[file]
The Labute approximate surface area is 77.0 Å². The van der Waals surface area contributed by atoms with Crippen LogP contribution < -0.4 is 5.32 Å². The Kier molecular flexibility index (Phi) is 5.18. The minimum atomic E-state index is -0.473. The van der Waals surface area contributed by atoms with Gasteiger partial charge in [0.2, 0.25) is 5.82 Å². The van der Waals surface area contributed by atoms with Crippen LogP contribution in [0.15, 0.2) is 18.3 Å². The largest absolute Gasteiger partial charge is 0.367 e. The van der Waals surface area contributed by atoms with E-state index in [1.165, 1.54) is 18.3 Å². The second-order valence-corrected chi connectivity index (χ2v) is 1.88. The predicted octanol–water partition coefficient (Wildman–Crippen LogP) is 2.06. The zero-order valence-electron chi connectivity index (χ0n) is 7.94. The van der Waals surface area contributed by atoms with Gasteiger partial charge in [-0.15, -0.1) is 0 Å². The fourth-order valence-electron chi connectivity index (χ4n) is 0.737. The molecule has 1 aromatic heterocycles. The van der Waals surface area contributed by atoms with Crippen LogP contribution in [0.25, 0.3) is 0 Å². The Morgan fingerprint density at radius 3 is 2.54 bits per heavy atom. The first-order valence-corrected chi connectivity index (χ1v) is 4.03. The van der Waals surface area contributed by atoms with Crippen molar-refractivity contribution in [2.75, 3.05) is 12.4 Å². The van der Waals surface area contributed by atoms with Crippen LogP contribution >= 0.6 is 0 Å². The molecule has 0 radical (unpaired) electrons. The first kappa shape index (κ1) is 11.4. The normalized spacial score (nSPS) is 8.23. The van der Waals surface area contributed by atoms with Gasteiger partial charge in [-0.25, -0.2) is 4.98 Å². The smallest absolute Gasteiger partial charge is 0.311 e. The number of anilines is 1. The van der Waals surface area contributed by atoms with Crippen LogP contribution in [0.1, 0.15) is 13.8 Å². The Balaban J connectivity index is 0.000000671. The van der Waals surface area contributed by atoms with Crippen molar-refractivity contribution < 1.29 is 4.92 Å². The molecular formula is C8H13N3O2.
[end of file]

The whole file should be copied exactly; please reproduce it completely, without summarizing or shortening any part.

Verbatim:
The Labute approximate surface area is 77.0 Å². The van der Waals surface area contributed by atoms with Crippen LogP contribution < -0.4 is 5.32 Å². The Kier molecular flexibility index (Phi) is 5.18. The minimum atomic E-state index is -0.473. The van der Waals surface area contributed by atoms with Gasteiger partial charge in [0.2, 0.25) is 5.82 Å². The van der Waals surface area contributed by atoms with Crippen LogP contribution in [0.15, 0.2) is 18.3 Å². The largest absolute Gasteiger partial charge is 0.367 e. The van der Waals surface area contributed by atoms with E-state index in [1.165, 1.54) is 18.3 Å². The second-order valence-corrected chi connectivity index (χ2v) is 1.88. The predicted octanol–water partition coefficient (Wildman–Crippen LogP) is 2.06. The zero-order valence-electron chi connectivity index (χ0n) is 7.94. The van der Waals surface area contributed by atoms with Gasteiger partial charge in [-0.15, -0.1) is 0 Å². The fourth-order valence-electron chi connectivity index (χ4n) is 0.737. The molecule has 1 aromatic heterocycles. The van der Waals surface area contributed by atoms with Crippen LogP contribution in [0.25, 0.3) is 0 Å². The Morgan fingerprint density at radius 3 is 2.54 bits per heavy atom. The first-order valence-corrected chi connectivity index (χ1v) is 4.03. The van der Waals surface area contributed by atoms with Crippen molar-refractivity contribution in [2.75, 3.05) is 12.4 Å². The van der Waals surface area contributed by atoms with Crippen LogP contribution >= 0.6 is 0 Å². The molecule has 0 radical (unpaired) electrons. The first kappa shape index (κ1) is 11.4. The normalized spacial score (nSPS) is 8.23. The van der Waals surface area contributed by atoms with Gasteiger partial charge in [-0.25, -0.2) is 4.98 Å². The smallest absolute Gasteiger partial charge is 0.311 e. The number of anilines is 1. The van der Waals surface area contributed by atoms with Crippen LogP contribution in [0.1, 0.15) is 13.8 Å². The Balaban J connectivity index is 0.000000671. The van der Waals surface area contributed by atoms with Crippen molar-refractivity contribution < 1.29 is 4.92 Å². The molecular formula is C8H13N3O2.